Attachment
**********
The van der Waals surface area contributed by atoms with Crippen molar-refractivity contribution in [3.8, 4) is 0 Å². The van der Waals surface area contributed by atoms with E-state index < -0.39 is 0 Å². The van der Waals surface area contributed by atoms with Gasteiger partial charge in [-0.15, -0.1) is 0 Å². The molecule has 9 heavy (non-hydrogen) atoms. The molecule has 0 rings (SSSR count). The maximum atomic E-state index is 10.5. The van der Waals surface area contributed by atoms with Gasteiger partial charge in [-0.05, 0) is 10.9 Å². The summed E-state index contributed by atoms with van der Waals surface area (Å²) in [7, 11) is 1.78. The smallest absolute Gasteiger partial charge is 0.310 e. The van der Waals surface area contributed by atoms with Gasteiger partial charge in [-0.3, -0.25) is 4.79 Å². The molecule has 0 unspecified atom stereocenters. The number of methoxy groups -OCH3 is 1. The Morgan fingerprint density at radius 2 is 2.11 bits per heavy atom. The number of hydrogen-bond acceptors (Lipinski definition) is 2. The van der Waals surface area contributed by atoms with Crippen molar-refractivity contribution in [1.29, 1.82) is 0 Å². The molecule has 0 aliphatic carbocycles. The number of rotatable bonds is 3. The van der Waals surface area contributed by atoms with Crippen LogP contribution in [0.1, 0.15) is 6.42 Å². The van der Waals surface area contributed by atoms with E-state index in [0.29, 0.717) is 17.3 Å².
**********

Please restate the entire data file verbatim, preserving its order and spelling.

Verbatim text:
The van der Waals surface area contributed by atoms with Crippen molar-refractivity contribution in [3.8, 4) is 0 Å². The van der Waals surface area contributed by atoms with E-state index < -0.39 is 0 Å². The van der Waals surface area contributed by atoms with Gasteiger partial charge in [-0.15, -0.1) is 0 Å². The molecule has 9 heavy (non-hydrogen) atoms. The molecule has 0 rings (SSSR count). The maximum atomic E-state index is 10.5. The van der Waals surface area contributed by atoms with Gasteiger partial charge in [-0.05, 0) is 10.9 Å². The summed E-state index contributed by atoms with van der Waals surface area (Å²) in [7, 11) is 1.78. The smallest absolute Gasteiger partial charge is 0.310 e. The van der Waals surface area contributed by atoms with Gasteiger partial charge in [-0.3, -0.25) is 4.79 Å². The molecule has 0 unspecified atom stereocenters. The number of methoxy groups -OCH3 is 1. The Morgan fingerprint density at radius 2 is 2.11 bits per heavy atom. The number of hydrogen-bond acceptors (Lipinski definition) is 2. The van der Waals surface area contributed by atoms with Crippen molar-refractivity contribution in [1.29, 1.82) is 0 Å². The molecule has 0 aliphatic carbocycles. The number of rotatable bonds is 3. The van der Waals surface area contributed by atoms with Crippen LogP contribution in [0.1, 0.15) is 6.42 Å². The van der Waals surface area contributed by atoms with E-state index in [0.29, 0.717) is 17.3 Å².